Schwinn As Its Own Spokesperson
I love books that celebrate a company’s history — I must have two dozen of them, easy! My grabbing them up has less to do with my affinity for the actual corporation, and more with how much fun they seem to be having tooting their own horn. They always capture the spirit of the times with their use of graphics, etc., and they’re so often published with lovely production values.
One of my favorite corporate chest-bangers is “50 Years Of Schwinn Built Bicycles” published in 1945. I’m not sure if it was originally released with a dust-jacket or not — I’ve never seen one — but its brown cloth cover has gilt script title lettering meant to present a special occasion. The sepia pen-and-ink illustrations throughout the volume were done by William “Wm” Mark Young (1892-1948), and meant to evoke a classic intaglio technique which Young worked in as well. Young spent most of his time in California but seemed to have several clients (Northern Trust Bank,1933-34 Century Of Progress Exposition, Magill-Weisheimer Publishing, etc.) in Chicago. Perhaps Windy City-based Schwinn became familiar with Young’s work after seeing it used regionally. Photographs and tinted photo-illustrations also fill out the tome.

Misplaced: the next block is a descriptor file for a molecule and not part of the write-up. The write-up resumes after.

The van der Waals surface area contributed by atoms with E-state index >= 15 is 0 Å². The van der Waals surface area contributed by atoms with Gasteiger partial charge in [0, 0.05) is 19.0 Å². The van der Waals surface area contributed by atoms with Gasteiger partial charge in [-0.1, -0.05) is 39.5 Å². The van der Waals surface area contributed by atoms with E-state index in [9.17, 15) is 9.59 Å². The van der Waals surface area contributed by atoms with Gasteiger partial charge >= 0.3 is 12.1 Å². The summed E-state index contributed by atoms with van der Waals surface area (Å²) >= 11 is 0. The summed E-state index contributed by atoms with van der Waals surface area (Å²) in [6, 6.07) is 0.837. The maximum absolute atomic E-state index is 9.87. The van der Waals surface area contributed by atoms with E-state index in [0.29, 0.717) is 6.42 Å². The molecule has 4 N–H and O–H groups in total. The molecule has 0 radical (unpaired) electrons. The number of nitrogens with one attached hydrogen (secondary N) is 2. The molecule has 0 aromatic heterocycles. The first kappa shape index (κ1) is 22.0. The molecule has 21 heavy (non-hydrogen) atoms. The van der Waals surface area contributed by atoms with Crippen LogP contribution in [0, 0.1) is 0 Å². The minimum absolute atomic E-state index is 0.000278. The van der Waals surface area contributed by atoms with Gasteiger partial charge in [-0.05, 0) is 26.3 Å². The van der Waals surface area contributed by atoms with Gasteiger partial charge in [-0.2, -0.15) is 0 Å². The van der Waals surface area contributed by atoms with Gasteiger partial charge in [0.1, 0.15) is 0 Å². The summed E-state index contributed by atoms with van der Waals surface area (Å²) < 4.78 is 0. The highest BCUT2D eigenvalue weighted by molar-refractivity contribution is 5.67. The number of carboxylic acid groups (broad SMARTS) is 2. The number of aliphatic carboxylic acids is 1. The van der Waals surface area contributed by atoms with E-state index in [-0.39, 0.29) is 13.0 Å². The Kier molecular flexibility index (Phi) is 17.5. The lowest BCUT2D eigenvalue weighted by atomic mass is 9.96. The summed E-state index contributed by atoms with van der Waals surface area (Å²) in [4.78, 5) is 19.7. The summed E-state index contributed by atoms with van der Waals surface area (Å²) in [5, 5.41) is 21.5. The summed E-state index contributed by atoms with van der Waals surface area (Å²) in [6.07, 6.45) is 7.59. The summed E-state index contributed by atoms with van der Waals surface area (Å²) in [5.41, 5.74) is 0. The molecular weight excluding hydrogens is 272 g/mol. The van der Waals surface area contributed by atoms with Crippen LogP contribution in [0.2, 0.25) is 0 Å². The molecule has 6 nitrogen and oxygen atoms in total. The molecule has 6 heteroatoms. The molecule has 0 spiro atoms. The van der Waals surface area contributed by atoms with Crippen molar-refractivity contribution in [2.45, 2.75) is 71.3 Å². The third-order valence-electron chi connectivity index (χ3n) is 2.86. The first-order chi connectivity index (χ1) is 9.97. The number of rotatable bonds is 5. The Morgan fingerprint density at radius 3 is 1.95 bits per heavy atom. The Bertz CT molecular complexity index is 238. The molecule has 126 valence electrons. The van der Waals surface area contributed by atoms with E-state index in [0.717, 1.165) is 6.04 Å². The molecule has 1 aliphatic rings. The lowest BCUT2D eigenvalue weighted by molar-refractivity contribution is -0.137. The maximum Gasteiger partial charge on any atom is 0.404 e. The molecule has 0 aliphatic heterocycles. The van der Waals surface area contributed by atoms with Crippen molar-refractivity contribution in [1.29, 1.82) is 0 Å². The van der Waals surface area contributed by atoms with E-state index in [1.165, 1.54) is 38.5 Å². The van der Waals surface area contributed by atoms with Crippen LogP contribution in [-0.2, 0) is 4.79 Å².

Ignaz Schwinn The Elder – Happy guy !
The beginning of the illustrations, all rendered by Wm. Mark Young.
Nice northeast view of the Michigan Avenue bridge – with a curious focus on the American Furniture Mart in the center/right.
FINALLY – some color !!
Ignaz upon retirement.
3 Schwinn Head-badges from the JJSP collection. I asked Ben Bochner, a good friend in high school, if I could have the “Chicago” plate off his bike. He said yes, but regrets it to this day. . .
Anyone who grew up watching Captain Kangaroo in the morning remembers that he was the spokesman (there’s that pun again) for Schwinn.
I purposely didn’t venture into Schwinn “Sting-Ray”-land. That’s easily a post of its own…
By Lawrence Zeegen and Caroline Roberts
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